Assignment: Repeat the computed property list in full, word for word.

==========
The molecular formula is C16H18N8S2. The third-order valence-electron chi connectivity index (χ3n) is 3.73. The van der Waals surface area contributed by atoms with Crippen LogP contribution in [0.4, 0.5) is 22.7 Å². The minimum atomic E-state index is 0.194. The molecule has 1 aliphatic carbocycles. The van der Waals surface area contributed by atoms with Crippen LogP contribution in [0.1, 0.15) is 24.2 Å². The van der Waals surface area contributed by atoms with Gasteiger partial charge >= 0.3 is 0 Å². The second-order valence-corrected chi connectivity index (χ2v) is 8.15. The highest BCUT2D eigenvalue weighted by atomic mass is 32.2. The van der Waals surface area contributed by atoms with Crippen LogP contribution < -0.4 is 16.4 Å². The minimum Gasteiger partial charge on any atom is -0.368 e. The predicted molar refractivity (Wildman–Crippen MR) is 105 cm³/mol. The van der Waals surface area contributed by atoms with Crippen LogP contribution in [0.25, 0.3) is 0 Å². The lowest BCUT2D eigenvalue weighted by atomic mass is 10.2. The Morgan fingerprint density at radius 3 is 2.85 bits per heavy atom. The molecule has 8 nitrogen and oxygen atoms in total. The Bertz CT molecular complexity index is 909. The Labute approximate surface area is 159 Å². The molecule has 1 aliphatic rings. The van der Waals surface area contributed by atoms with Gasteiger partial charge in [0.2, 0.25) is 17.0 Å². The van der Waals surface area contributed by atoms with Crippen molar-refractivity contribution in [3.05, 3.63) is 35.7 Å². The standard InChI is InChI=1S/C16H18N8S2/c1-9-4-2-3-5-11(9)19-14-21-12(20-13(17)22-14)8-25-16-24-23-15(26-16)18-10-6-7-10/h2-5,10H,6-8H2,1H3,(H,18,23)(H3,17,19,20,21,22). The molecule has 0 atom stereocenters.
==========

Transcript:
The molecular formula is C16H18N8S2. The third-order valence-electron chi connectivity index (χ3n) is 3.73. The van der Waals surface area contributed by atoms with Crippen LogP contribution in [0.4, 0.5) is 22.7 Å². The minimum atomic E-state index is 0.194. The molecule has 1 aliphatic carbocycles. The van der Waals surface area contributed by atoms with Crippen LogP contribution in [0.1, 0.15) is 24.2 Å². The van der Waals surface area contributed by atoms with Gasteiger partial charge >= 0.3 is 0 Å². The second-order valence-corrected chi connectivity index (χ2v) is 8.15. The highest BCUT2D eigenvalue weighted by atomic mass is 32.2. The van der Waals surface area contributed by atoms with Crippen LogP contribution < -0.4 is 16.4 Å². The minimum Gasteiger partial charge on any atom is -0.368 e. The predicted molar refractivity (Wildman–Crippen MR) is 105 cm³/mol. The van der Waals surface area contributed by atoms with Crippen LogP contribution in [0.25, 0.3) is 0 Å². The lowest BCUT2D eigenvalue weighted by atomic mass is 10.2. The Morgan fingerprint density at radius 3 is 2.85 bits per heavy atom. The molecule has 8 nitrogen and oxygen atoms in total. The Bertz CT molecular complexity index is 909. The Labute approximate surface area is 159 Å². The molecule has 1 aliphatic rings. The van der Waals surface area contributed by atoms with Gasteiger partial charge in [0.2, 0.25) is 17.0 Å². The van der Waals surface area contributed by atoms with Crippen molar-refractivity contribution in [3.05, 3.63) is 35.7 Å². The standard InChI is InChI=1S/C16H18N8S2/c1-9-4-2-3-5-11(9)19-14-21-12(20-13(17)22-14)8-25-16-24-23-15(26-16)18-10-6-7-10/h2-5,10H,6-8H2,1H3,(H,18,23)(H3,17,19,20,21,22). The molecule has 0 atom stereocenters.